Q: If a photon doesn’t experience time, then how can it travel?

Physicist: It’s a little surprising this hasn’t been a post yet.

In order to move from one place to another always takes a little time, no matter how fast you’re traveling.  But “time slows down close to the speed of light”, and indeed at the speed of light no time passes at all.  So how can light get from one place to another?  The short, unenlightening, somewhat irked answer is: look who’s asking.

Time genuinely doesn’t pass from the “perspective” of a photon but, like everything in relativity, the situation isn’t as simple as photons “being in stasis” until they get where they’re going.  Whenever there’s a “time effect” there’s a “distance effect” as well, and in this case we find that infinite time dilation (no time for photons) goes hand in hand with infinite length contraction (there’s no distance to the destination).

At the speed of light there's no time to cover any distance, but there's also no distance to cover.

At the speed of light there’s no time to cover any distance, but there’s also no distance to cover.  Left: regular, sub-light-speed movement.  Right: “movement” at light speed.

The name “relativity” (as in “theory of…”) comes from the central tenet of relativity, that time, distance, velocity, even the order of events (sometimes) are relative.  This takes a few moments of consideration; but when you say that something’s moving, what you really mean is that it’s moving with respect to you.

Everything has its own “coordinate frame”.  Your coordinate frame is how you define where things are.  If you’re on a train, plane, rickshaw, or whatever, and you have something on the seat next to you, you’d say that (in your coordinate frame) that object is stationary.  In your own coordinate frame you’re never moving at all.

How zen is that?

Everything is stationary from its own perspective.  Only other things move.

Everything is stationary from its own perspective.  Movement is something other things do.  When you describe the movement of those other things it’s always in terms of your notion of space and time coordinates.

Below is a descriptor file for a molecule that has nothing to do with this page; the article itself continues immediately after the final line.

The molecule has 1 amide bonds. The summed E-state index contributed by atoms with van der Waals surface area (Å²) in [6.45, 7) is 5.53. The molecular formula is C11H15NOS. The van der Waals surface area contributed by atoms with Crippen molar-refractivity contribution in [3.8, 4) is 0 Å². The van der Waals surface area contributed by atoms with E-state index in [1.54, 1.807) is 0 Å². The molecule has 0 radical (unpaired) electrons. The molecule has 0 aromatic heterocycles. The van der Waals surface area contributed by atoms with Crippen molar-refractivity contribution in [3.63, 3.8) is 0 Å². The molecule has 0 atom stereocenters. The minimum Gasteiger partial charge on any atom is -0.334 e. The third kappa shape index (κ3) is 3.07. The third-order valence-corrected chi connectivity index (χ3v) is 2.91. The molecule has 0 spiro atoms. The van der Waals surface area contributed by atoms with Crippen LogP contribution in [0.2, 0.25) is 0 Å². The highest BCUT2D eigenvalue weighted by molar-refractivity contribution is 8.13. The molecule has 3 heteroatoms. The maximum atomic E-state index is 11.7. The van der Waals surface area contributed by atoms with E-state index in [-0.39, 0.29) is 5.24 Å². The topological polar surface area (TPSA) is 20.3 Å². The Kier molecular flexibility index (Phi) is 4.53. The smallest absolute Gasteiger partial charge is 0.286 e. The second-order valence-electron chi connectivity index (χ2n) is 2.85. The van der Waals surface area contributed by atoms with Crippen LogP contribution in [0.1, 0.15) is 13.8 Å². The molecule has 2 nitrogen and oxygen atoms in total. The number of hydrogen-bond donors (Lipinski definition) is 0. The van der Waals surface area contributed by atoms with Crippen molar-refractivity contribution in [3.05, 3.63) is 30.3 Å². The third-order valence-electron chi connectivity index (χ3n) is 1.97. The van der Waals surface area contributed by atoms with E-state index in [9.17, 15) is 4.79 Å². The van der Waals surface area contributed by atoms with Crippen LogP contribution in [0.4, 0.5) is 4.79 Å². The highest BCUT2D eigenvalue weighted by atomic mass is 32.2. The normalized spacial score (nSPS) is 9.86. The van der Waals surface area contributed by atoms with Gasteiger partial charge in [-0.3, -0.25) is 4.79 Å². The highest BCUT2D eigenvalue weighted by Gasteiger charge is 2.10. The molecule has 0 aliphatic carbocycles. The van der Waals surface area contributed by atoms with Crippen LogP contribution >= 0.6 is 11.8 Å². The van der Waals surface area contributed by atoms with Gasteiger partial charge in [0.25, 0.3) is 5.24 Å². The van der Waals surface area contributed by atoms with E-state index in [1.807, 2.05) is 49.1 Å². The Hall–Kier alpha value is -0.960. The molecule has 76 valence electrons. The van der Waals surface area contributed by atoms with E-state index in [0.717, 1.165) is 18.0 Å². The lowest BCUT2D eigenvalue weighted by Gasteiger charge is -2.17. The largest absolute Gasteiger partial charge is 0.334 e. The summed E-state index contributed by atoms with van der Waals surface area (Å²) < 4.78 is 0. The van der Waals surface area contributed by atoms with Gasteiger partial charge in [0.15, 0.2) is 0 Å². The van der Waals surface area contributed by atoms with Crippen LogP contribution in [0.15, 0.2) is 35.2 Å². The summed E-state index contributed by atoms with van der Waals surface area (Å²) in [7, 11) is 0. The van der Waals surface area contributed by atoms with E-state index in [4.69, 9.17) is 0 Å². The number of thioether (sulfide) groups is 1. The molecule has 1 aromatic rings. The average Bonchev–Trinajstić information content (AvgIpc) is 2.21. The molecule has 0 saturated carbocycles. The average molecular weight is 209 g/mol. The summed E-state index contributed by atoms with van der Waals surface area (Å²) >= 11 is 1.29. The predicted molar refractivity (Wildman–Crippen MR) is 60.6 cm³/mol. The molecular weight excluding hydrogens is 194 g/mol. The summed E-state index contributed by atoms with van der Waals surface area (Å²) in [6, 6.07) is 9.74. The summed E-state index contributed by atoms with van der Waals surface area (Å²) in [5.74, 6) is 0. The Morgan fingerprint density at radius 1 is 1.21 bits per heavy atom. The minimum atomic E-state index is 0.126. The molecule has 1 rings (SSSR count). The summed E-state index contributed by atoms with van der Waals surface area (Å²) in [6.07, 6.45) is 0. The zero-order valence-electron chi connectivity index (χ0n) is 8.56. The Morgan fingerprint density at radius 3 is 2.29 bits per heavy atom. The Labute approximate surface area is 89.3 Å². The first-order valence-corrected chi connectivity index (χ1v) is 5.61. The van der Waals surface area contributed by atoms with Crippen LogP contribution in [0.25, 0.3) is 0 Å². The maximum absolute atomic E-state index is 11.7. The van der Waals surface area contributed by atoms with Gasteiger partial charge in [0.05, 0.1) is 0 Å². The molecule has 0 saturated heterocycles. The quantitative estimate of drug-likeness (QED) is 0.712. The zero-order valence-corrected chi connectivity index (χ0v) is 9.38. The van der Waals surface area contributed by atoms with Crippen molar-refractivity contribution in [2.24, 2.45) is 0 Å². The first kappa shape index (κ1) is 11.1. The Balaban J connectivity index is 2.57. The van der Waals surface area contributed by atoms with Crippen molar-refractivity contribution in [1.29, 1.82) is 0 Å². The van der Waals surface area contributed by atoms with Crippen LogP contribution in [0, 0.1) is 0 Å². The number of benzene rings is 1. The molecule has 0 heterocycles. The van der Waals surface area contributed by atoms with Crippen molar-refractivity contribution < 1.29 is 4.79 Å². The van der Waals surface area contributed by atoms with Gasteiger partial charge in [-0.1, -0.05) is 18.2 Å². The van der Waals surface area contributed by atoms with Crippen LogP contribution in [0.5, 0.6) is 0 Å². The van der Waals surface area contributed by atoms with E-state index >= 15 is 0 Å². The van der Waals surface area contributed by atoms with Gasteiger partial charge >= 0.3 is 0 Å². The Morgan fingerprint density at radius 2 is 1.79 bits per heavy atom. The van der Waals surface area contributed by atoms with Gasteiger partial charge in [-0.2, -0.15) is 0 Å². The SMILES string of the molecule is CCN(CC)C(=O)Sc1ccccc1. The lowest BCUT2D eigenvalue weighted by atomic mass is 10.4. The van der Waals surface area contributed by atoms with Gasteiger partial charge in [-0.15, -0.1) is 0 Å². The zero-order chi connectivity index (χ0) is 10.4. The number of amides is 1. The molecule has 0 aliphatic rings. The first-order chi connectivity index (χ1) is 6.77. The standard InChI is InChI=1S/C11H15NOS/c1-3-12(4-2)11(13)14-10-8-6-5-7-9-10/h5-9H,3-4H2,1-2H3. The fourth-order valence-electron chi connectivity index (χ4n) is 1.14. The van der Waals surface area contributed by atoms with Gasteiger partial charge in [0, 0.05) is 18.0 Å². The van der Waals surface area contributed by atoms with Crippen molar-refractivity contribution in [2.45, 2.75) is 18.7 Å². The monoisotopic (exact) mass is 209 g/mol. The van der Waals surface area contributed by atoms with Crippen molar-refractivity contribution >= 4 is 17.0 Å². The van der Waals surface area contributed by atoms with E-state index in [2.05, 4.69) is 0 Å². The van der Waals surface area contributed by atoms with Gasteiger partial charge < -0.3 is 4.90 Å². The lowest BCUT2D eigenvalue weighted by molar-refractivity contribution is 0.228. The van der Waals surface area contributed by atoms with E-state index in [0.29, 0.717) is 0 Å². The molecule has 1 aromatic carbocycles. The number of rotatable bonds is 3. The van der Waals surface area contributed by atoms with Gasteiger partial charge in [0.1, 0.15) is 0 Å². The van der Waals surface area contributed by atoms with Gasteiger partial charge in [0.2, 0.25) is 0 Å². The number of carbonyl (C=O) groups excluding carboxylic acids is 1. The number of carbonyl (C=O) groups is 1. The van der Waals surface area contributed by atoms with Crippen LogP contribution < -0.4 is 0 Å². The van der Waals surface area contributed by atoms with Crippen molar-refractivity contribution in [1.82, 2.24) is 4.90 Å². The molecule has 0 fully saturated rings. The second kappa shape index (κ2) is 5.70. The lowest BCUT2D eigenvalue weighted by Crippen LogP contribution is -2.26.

The last coordinate to consider is time, which is just whatever your clock reads.  One of the very big things that came out of Einstein’s original paper on special relativity is that not only will different perspectives disagree on where things are, and how fast they’re moving, different perspectives will also disagree on what time things happen and even how fast time is passing (following some very fixed rules).

When an object moves past you, you define its velocity by looking at how much of your distance it covers, according to your clock, and this (finally) is the answer to the question.  The movement of a photon (or anything else) is defined entirely from the point of view of anything other than the photon.

One of the terribly clever things about relativity is that we can not only talk about how fast other things are moving through our notion of space, but also “how fast” they’re moving through our notion of time (how fast is their clock ticking compared to mine).


The meditating monk picture is from here.

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221 Responses to Q: If a photon doesn’t experience time, then how can it travel?

  1. Pingback: What Does Science Explain? Part 3 – The Mythos of Objectivity | Mythos/Logos

  2. craig says:

    Sorry, but for me the original question was not answered – either by the Physicist or the subsequent replies . The Physicist says that at the speed of light “there is no time to cover any distance and no distance to cover”. So enough already with the dilations and relative observers – if a photon is travelling at the speed of light – why does it not arrive on the other side of the universe at the same time it left. Does it move or doesn’t it !

  3. The Physicist The Physicist says:

    From the perspective of anything else in the universe it clearly travels a distance and it clearly takes time to do so. But from the “perspective” of the light, it travels zero distance in zero time.